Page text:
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On Behalf of | Sep 21, 2020 | Motor Vehicle Accidents, Personal Injury

You did not cause the accident; therefore, you should not have to pay for the consequences of it. But remember this, how you respond to police officers and insurance personnel, could play a part in your chances of being compensated appropriately for any damages you may have suffered. You must be careful of what you say after an accident because your words could become evidence that is used against you by the defense in court.

To prevent this, make sure you do not say the following phrases, or anything like them, when you are talking to the law enforcement or the insurance company after an accident.

1. It Was My Fault

Even if you think there is a chance that you caused the accident, or if you think something you did could have contributed to the accident, you must not that to anyone right after the accident. Since you do not know all the factors causing the accident, making a premature admission of fault could lead you to more responsibility than you may deserve. You should talk to a lawyer before you discuss fault with someone else.

2. I’m Sorry

Apologizing for the accident could be looked at as admission of fault. The driver, police officers, and potential witnesses may hear you apologize and assume you caused the crash even when you did not. Even if you feel bad that the other driver is suffering from injuries or just damages to their car, you do not want to apologize or say you are sorry for anything that has happened right after the accident.

3. I’m Not Hurt or Injured

During an accident, and immediately after, your body goes into shock. What this means is that you may not notice, or feel, your injuries right away. It could be hours, days, or even weeks after the accident happens before you feel or notice them.

Because of this timeframe, you should not say that you are not hurt or injured at the scene of the accident. Injuries you may notice after you have made that admission could be hard for you to prove as injuries as a result of the of the car crash.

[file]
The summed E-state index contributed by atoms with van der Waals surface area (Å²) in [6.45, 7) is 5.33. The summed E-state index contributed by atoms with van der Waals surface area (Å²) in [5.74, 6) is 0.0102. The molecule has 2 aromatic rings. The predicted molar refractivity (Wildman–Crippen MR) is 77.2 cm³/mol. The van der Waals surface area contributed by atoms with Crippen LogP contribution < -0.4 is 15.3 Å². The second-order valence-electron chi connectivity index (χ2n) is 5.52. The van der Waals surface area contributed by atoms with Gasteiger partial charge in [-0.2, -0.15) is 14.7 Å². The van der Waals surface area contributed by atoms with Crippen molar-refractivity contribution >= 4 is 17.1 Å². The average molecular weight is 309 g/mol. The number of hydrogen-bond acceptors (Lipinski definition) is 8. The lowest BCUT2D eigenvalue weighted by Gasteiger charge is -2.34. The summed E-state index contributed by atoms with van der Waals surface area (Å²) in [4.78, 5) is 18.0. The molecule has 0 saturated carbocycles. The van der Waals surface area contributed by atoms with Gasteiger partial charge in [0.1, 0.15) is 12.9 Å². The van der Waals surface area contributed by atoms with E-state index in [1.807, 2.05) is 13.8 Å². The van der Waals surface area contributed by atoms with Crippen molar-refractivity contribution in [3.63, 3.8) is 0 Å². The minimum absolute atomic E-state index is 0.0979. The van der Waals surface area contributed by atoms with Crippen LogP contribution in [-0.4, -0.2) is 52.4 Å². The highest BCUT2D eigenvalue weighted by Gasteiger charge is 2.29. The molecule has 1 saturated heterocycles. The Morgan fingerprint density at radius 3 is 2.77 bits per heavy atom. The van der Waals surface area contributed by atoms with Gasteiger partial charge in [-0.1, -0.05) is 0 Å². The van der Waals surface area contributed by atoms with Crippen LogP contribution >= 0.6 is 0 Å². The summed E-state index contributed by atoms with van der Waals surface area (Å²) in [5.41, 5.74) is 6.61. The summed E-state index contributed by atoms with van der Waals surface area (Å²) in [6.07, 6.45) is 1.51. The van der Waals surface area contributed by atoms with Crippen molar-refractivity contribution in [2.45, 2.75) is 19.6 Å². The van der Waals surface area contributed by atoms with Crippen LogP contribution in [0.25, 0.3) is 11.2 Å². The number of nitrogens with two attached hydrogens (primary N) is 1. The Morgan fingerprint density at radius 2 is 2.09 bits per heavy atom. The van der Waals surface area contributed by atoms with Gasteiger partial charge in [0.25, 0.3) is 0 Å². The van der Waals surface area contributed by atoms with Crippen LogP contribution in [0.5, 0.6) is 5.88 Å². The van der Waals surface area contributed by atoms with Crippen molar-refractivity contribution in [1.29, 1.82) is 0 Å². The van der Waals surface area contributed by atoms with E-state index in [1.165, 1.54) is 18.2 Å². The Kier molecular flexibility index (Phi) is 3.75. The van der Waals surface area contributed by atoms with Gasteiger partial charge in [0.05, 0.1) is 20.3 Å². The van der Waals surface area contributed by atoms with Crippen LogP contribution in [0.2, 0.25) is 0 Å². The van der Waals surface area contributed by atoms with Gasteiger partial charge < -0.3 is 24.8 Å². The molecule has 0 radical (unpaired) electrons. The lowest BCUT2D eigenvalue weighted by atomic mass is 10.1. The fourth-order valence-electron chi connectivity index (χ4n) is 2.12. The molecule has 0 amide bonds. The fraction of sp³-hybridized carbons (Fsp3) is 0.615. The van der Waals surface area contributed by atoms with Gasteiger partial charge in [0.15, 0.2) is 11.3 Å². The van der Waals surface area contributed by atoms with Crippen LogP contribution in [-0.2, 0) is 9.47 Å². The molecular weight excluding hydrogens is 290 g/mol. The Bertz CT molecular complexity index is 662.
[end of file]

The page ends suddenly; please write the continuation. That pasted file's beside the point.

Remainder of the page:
4. These Are My Injuries

Even if you see your injuries, you should not self-diagnose yourself – no matter who you talk to. If anyone asks, you should tell them that you do not know what your injuries are. You can tell someone if you have an injury, you can describe any symptoms you have, but do not say what you think is wrong with you.

If you say that you have a specific injury and later do not receive treatment for them, and your doctor’s diagnosis conflicts with statements you could complicate your lawsuit.

5. I Talked to My Family and/or Friends

Do not tell anyone who you spoke with after an accident, because then the authorities and insurance company can go to these people to verify your story. Your lawyer needs to be the first person to interview you, and any of your friends or family members that may need to be interviewed. If the authorities talk to your friends or loved ones right away, they could misunderstand what you told them and tell the police something unhelpful or even not accurate.

6. I Think This Happened

Only state the facts after an accident. State what you saw, heard, and felt. Do not guess about anything as those guesses could be used against you at later date. If you do not know definitively what happened, then that is what you tell anyone that should ask – I do not know. The police’s assessment of the accident should be what is used to fill in the gaps.

7. This Is My Official Statement

Never submit an official statement without first talking to your lawyer. In fact, your lawyer should help you draft and submit any official statement you may have to the authorities and insurance companies.

8. I Accept This Settlement

DO NOT accept any settlements or offers without speaking with an attorney. You will not know how much compensation you may be entitled to until after you have met with your lawyer. Do not even discuss settlements or offers before speaking with a personal injury attorney.

Avoid phases like the ones noted after a car accident. Also remember not to post anything about your accident onto your social media pages. For more advice on how to handle your personal injury case, contact Hardee, Massey & Blodgett, LLP. We are available for free consultations and can help through the process of your claim.